While the RealTouch Interactive is novel in its use of networking for enhancement of sexual pleasure, there are several issues that are inevitably raised. The interactive device can be used only with models who are hired meant to serve the needs of the RealTouch device users. In addition to connecting users on this essentially unequal playing field, the marketing of the device is such that it reinforces traditional gender stereotypes of the male seeker and female pleaser, not to mention its elision of homosexual lifestyles almost entirely. This also raises the question of the line between prostitution and “live” pornography or “internet sex.” While the economic compensation is not inherently an issue, it is rather the standard which is upheld with a model whose interaction is at the demand of the consumer. The fact that the device cannot be used by partners was a very deliberate choice. While there are several similar devices that are designed and marketed be used by couples in long distance relationships, the RealTouch Interactive does not provide this opportunity for mutual interaction where both users are seeking sexual pleasure. I do not intend to privilege monogamous relationships, but rather to point out that the device is not intended for mutual sexual encounters of any type, whether for long distance relationships or one time “chat roulette” type experiences.

 

While the RealTouch is interesting for a variety of reasons, the marketing and intended usage of the product fails to break the mold of traditional gender and sexual stereotypes. Troubles seem to arise because so much emphasis is placed on creating an "authentic" or "true" expierence of sex "IRL" (and maintaining the industry as it has existed), rather than exploring ways in which these types of technologies can change the way we interact both with our computers and with each other. However, we will use the devices outlined here as a starting point for further engagement with HCI on a sexual and body aware level. It is certainly not impossible to imagine utilizing digital technologies to promote novel, productive, and even pedagogical types of sexual interactions and methods of body exploration.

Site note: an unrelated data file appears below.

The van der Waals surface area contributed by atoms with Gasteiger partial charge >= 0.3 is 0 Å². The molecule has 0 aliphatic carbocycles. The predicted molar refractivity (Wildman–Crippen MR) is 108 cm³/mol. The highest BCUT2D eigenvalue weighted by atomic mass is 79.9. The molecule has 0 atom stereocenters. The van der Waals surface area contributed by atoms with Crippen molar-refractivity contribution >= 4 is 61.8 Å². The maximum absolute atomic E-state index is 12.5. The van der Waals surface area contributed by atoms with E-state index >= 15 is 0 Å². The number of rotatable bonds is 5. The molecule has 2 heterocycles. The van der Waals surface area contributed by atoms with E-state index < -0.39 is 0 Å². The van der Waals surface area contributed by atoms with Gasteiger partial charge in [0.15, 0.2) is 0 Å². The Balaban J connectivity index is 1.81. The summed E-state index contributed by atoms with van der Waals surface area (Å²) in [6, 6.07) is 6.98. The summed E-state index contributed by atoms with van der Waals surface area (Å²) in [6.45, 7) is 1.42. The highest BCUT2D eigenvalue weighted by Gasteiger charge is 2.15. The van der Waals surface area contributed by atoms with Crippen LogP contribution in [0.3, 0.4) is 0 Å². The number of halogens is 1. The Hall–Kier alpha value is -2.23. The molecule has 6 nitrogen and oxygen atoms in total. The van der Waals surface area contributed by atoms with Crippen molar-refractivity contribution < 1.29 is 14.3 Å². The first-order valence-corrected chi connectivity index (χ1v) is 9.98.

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1 comment

Sylvia,

This was such an interesting analysis. I was particularly intrigued by RealTouch, so I visited their website, and something that stuck out to me was the emphasis on how 'real' the experience would be - the words 'real' and 'live' seem like key components of how this product is being marketed, which is why I was interested that the people on the other end of the device were called 'models.' When I think of a car model, for example, I think of a usually female person who is attached to the product decoratively, to humanize and sexualize it, but is not being purchased with the product because her presence is not actually part of what would be purchased/the experience of it. Nobody purchasing a car actually expects to interact with the model, which is why I was interested by the choice to use that word here -- it seems to shatter the illustion they're trying to build. 'Models' are usually used to showcase a product, to present it to consumers and entice them to purchase it rather than enhacing the experience of the product itself after purchase.

The aesthetics of the product are also telling - the RealTouch device for men (or, more accurately, people with penises) looks like some kind of bizarre cleaning device or tissue holder. The 'Joystick' on the other end is similarly sterile and sleek. Why is there a trend towards minimal sex toys, towards sex toys that, in their whiteness, evoke cleanliness? Is this an attempt to keep the boundaries between the digital and the material (the 'fleshy' world) clear? Is it related to internalized shame about sex being dirty? Do we get off on the fact that these products evoke the 'modern' and 'futuristic'? Do we desire to become cyborgs, or would we prefer to believe that digitally enhanced/facilitated sexual experiences are just as 'real' as any other?